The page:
Studies at Lancaster University (2015) showed that with passages from Harry Potter the more emotionally arousing words that the text contained, the more the readers’ left amygdalas – the part of the brain that processes emotional responses – lit up as they read. Ie. Emotion was elicited from words and phrases within a passage rather than just building empathy over an entire narrative.
There’s a reason authors are taught to write from the perspective of all five senses – to really visualise the scene. When readers read a word such as lavender or cinnamon, it triggers the area of the brain associated with smelling, as well as hitting the language area. Likewise when a reader reads dialogue, the auditory pathways light up in the brain – as if the dialogue is really being spoken (even if the reader is reading silently on their own). This is why dull boring clichés don’t work – they don’t light up an extra part of the brain because we know the phrases so well they no longer function as metaphors or similes – our brain recognises them as just words.
Whereas if you read about a character ‘sprinting’ or ‘jumping’ or performing some sort of action, then it’s likely that the ‘motor’ part of your brain will also light up. The scientists at Carnegie Mellon discovered that when reading a passage about Harry Potter flying, the brain not only activated those parts traditionally associated with reading, such as the language compartment, but also the same brain region used to perceive other people’s motion, as if the characters were real people flying in sight of the reader.
No wonder reading teaches empathy – it’s as if we’re in the story ourselves.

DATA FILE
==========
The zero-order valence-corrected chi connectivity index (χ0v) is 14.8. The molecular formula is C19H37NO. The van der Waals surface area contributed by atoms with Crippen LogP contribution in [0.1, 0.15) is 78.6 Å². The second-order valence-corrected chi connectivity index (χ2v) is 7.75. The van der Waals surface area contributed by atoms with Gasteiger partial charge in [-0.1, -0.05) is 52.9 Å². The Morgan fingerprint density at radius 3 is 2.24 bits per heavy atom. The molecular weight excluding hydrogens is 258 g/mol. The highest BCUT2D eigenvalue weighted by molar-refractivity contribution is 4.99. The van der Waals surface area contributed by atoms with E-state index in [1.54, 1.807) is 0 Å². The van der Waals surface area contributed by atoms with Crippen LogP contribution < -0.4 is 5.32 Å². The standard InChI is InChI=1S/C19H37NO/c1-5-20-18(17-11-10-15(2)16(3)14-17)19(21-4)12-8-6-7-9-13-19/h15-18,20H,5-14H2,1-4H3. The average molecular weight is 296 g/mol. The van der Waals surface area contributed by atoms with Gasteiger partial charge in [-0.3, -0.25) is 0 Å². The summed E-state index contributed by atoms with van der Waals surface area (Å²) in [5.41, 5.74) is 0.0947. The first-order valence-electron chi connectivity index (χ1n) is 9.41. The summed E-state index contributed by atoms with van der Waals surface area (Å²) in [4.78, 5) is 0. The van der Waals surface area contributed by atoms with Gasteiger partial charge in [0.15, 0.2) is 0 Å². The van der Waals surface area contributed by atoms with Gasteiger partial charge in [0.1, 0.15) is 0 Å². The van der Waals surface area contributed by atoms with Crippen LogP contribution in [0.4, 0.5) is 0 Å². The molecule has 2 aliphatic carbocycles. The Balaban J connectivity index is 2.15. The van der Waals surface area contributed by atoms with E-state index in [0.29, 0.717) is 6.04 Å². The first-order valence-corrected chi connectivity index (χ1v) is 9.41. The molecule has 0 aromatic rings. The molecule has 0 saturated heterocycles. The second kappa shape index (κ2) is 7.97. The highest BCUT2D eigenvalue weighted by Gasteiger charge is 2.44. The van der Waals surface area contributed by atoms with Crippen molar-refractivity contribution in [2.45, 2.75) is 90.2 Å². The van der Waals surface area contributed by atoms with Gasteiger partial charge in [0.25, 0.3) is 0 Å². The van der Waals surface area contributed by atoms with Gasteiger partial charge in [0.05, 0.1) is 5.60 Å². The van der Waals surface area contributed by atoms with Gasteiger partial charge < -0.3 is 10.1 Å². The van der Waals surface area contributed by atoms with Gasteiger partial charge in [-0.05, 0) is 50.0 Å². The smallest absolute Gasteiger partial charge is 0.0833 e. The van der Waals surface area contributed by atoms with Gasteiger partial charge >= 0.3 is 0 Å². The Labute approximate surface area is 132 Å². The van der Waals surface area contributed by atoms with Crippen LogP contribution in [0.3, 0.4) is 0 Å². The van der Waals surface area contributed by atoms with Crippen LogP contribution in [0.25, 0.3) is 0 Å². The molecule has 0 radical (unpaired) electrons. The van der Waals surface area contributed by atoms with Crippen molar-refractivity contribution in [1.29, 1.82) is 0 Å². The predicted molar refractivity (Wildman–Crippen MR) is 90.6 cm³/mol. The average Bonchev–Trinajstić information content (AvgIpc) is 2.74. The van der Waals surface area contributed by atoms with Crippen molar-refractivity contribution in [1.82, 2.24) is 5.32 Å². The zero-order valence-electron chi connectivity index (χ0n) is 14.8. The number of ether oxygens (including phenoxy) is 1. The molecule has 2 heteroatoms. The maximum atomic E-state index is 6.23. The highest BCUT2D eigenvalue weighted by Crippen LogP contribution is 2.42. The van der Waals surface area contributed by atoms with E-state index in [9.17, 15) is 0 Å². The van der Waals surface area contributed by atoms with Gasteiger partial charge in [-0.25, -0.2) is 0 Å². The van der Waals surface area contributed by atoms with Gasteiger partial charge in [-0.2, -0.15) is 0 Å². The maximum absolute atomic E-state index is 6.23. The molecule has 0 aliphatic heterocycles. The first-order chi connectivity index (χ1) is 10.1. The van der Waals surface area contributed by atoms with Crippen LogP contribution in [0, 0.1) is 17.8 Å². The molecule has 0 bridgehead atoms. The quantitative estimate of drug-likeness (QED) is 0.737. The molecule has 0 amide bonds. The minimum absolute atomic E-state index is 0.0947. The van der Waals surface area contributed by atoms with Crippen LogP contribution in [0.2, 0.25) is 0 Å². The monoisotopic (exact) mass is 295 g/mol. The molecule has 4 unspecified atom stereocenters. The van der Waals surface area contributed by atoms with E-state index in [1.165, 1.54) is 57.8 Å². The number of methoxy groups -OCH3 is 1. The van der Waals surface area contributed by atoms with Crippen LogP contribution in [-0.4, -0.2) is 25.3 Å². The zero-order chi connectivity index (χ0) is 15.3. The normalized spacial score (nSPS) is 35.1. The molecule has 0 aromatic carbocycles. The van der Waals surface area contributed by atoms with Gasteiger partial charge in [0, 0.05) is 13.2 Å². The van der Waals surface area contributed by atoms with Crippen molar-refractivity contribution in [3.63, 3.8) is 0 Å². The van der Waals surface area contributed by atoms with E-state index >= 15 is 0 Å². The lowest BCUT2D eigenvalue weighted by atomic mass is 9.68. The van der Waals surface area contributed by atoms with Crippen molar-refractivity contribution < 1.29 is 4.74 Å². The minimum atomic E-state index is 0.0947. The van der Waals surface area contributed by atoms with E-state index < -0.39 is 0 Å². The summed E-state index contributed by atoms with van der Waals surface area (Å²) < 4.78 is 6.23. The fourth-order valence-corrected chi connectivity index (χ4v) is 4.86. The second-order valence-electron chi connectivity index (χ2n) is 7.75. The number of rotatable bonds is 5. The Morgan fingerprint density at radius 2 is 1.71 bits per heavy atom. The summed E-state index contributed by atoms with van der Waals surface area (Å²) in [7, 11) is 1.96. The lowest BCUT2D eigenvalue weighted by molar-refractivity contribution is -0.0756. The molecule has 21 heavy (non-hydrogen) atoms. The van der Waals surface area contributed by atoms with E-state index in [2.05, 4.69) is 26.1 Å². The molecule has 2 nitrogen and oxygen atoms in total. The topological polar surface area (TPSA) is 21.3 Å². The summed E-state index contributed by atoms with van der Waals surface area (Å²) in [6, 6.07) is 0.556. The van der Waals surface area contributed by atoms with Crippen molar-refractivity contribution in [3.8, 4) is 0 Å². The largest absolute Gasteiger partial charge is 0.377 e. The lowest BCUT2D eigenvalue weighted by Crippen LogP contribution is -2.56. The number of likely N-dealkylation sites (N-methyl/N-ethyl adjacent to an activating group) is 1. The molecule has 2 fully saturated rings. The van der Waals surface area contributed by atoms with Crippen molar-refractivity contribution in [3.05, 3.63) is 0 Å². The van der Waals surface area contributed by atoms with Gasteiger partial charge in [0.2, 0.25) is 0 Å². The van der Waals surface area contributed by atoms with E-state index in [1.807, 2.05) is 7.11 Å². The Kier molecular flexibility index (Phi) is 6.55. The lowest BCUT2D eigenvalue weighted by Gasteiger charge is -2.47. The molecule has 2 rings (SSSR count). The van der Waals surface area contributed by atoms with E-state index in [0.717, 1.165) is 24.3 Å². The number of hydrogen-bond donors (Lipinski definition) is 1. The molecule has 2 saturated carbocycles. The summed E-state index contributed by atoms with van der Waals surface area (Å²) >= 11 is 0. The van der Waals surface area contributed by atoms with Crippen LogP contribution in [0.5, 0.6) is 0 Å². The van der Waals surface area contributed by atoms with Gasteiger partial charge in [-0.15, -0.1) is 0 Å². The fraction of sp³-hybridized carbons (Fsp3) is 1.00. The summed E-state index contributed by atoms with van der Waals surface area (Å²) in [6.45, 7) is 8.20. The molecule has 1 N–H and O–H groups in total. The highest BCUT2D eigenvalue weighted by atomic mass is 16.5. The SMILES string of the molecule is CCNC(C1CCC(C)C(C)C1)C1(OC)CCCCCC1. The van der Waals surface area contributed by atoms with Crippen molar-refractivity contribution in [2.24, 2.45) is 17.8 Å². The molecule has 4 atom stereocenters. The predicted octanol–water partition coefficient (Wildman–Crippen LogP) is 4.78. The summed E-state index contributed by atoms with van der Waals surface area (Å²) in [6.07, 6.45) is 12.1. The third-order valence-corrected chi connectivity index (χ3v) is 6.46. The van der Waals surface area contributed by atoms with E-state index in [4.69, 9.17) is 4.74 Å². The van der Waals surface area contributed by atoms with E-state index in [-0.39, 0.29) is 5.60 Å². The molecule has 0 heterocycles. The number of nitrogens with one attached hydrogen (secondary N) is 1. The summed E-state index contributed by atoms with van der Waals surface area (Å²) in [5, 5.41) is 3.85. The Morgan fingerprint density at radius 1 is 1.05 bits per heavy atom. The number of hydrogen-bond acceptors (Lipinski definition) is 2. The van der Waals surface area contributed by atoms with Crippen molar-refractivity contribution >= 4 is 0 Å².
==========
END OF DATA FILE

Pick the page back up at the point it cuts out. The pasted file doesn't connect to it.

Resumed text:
In fact, some research has shown that reading ‘literature’ as opposed to ‘genre fiction’ can result in better empathy – maybe because there are more ‘sensual’ metaphors. The study of the Harry Potter readers found that those people who empathised with Harry Potter as a minority person became more sympathetic to minority groups in general.
Because reading isn’t just about decoding – it’s about comprehension. MRI scans have shown that when the brain starts to ‘sound out’ unfamiliar words, then comprehension switches off. So comprehension grows when the reader moves the word from their ‘decoding’ vocab into their ‘sight’ memory – once it is stored in the hippocampus. One problem the Literacy Trust found with their project on reading in schools is that about 20 per cent of children at each of the schools they worked with can decode but not fully comprehend – they just aren’t inferring meaning.
And only with comprehension can a reader gain those lovely benefits such as empathy and knowledge. This is why discussing books, as well as just listening to a child ‘decode’ is so important in teaching reading. ‘Listening’ to a child read means engaging with them about the text, not just hearing them decode.
I’m lucky. I read for pleasure as well as for work, so I should be empathetic and stress free. The 2009 University of Sussex study showed that reading for only six minutes slowed down the heart rate and reduced tension in the muscles. Six minutes! My problem comes when people throw these sort of statistics at me. For example, if you work out how many years you have left to live (on average) and how many books you could potentially read in a year (on average), and multiply the two – it isn’t very many. Now that’s stressful!